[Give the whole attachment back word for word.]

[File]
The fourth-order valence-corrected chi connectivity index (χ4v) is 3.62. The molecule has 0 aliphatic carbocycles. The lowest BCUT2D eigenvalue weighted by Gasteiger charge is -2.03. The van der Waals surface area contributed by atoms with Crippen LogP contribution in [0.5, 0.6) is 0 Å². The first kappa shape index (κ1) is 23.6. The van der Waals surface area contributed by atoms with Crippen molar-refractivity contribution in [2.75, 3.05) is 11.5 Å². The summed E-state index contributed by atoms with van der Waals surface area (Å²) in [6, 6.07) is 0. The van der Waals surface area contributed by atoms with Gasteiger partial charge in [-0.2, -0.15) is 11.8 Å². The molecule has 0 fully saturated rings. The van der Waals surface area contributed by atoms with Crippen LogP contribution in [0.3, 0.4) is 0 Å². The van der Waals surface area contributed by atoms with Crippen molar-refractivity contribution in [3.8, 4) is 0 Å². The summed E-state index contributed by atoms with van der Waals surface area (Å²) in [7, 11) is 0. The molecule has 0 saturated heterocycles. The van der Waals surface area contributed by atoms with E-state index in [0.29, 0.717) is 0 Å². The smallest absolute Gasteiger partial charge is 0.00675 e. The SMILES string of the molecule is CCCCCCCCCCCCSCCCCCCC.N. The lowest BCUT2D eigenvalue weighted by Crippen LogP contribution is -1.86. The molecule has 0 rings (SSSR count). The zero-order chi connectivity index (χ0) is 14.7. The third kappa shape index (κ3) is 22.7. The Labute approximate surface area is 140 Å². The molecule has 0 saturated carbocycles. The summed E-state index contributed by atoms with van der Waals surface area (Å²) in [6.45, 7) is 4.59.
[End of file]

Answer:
The fourth-order valence-corrected chi connectivity index (χ4v) is 3.62. The molecule has 0 aliphatic carbocycles. The lowest BCUT2D eigenvalue weighted by Gasteiger charge is -2.03. The van der Waals surface area contributed by atoms with Crippen LogP contribution in [0.5, 0.6) is 0 Å². The first kappa shape index (κ1) is 23.6. The van der Waals surface area contributed by atoms with Crippen molar-refractivity contribution in [2.75, 3.05) is 11.5 Å². The summed E-state index contributed by atoms with van der Waals surface area (Å²) in [6, 6.07) is 0. The van der Waals surface area contributed by atoms with Gasteiger partial charge in [-0.2, -0.15) is 11.8 Å². The molecule has 0 fully saturated rings. The van der Waals surface area contributed by atoms with Crippen LogP contribution in [0.3, 0.4) is 0 Å². The van der Waals surface area contributed by atoms with Crippen molar-refractivity contribution in [3.8, 4) is 0 Å². The summed E-state index contributed by atoms with van der Waals surface area (Å²) in [7, 11) is 0. The molecule has 0 saturated heterocycles. The van der Waals surface area contributed by atoms with E-state index in [0.29, 0.717) is 0 Å². The smallest absolute Gasteiger partial charge is 0.00675 e. The SMILES string of the molecule is CCCCCCCCCCCCSCCCCCCC.N. The lowest BCUT2D eigenvalue weighted by Crippen LogP contribution is -1.86. The molecule has 0 rings (SSSR count). The zero-order chi connectivity index (χ0) is 14.7. The third kappa shape index (κ3) is 22.7. The Labute approximate surface area is 140 Å². The molecule has 0 saturated carbocycles. The summed E-state index contributed by atoms with van der Waals surface area (Å²) in [6.45, 7) is 4.59.